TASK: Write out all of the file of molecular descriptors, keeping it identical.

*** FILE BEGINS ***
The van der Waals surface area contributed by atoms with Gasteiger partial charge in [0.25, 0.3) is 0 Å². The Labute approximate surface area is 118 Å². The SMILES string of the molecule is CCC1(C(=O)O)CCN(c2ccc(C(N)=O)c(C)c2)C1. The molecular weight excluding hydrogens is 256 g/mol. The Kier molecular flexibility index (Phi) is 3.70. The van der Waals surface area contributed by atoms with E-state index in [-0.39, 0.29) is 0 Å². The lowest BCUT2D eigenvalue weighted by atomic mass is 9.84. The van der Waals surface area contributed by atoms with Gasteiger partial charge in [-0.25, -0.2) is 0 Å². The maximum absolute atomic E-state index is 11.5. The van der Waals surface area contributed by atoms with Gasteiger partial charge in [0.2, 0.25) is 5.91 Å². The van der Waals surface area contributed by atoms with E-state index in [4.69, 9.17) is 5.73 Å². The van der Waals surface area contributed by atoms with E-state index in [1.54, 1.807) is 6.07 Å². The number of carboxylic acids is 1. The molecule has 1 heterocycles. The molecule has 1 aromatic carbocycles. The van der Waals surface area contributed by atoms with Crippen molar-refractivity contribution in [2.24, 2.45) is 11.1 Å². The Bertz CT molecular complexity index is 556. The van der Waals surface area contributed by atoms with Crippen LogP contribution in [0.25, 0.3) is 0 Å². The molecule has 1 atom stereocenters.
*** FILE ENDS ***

The van der Waals surface area contributed by atoms with Gasteiger partial charge in [0.25, 0.3) is 0 Å². The Labute approximate surface area is 118 Å². The SMILES string of the molecule is CCC1(C(=O)O)CCN(c2ccc(C(N)=O)c(C)c2)C1. The molecular weight excluding hydrogens is 256 g/mol. The Kier molecular flexibility index (Phi) is 3.70. The van der Waals surface area contributed by atoms with E-state index in [-0.39, 0.29) is 0 Å². The lowest BCUT2D eigenvalue weighted by atomic mass is 9.84. The van der Waals surface area contributed by atoms with Gasteiger partial charge in [-0.25, -0.2) is 0 Å². The maximum absolute atomic E-state index is 11.5. The van der Waals surface area contributed by atoms with Gasteiger partial charge in [0.2, 0.25) is 5.91 Å². The van der Waals surface area contributed by atoms with E-state index in [4.69, 9.17) is 5.73 Å². The van der Waals surface area contributed by atoms with E-state index in [1.54, 1.807) is 6.07 Å². The number of carboxylic acids is 1. The molecule has 1 heterocycles. The molecule has 1 aromatic carbocycles. The van der Waals surface area contributed by atoms with Crippen molar-refractivity contribution in [2.24, 2.45) is 11.1 Å². The Bertz CT molecular complexity index is 556. The van der Waals surface area contributed by atoms with Crippen LogP contribution in [0.25, 0.3) is 0 Å². The molecule has 1 atom stereocenters.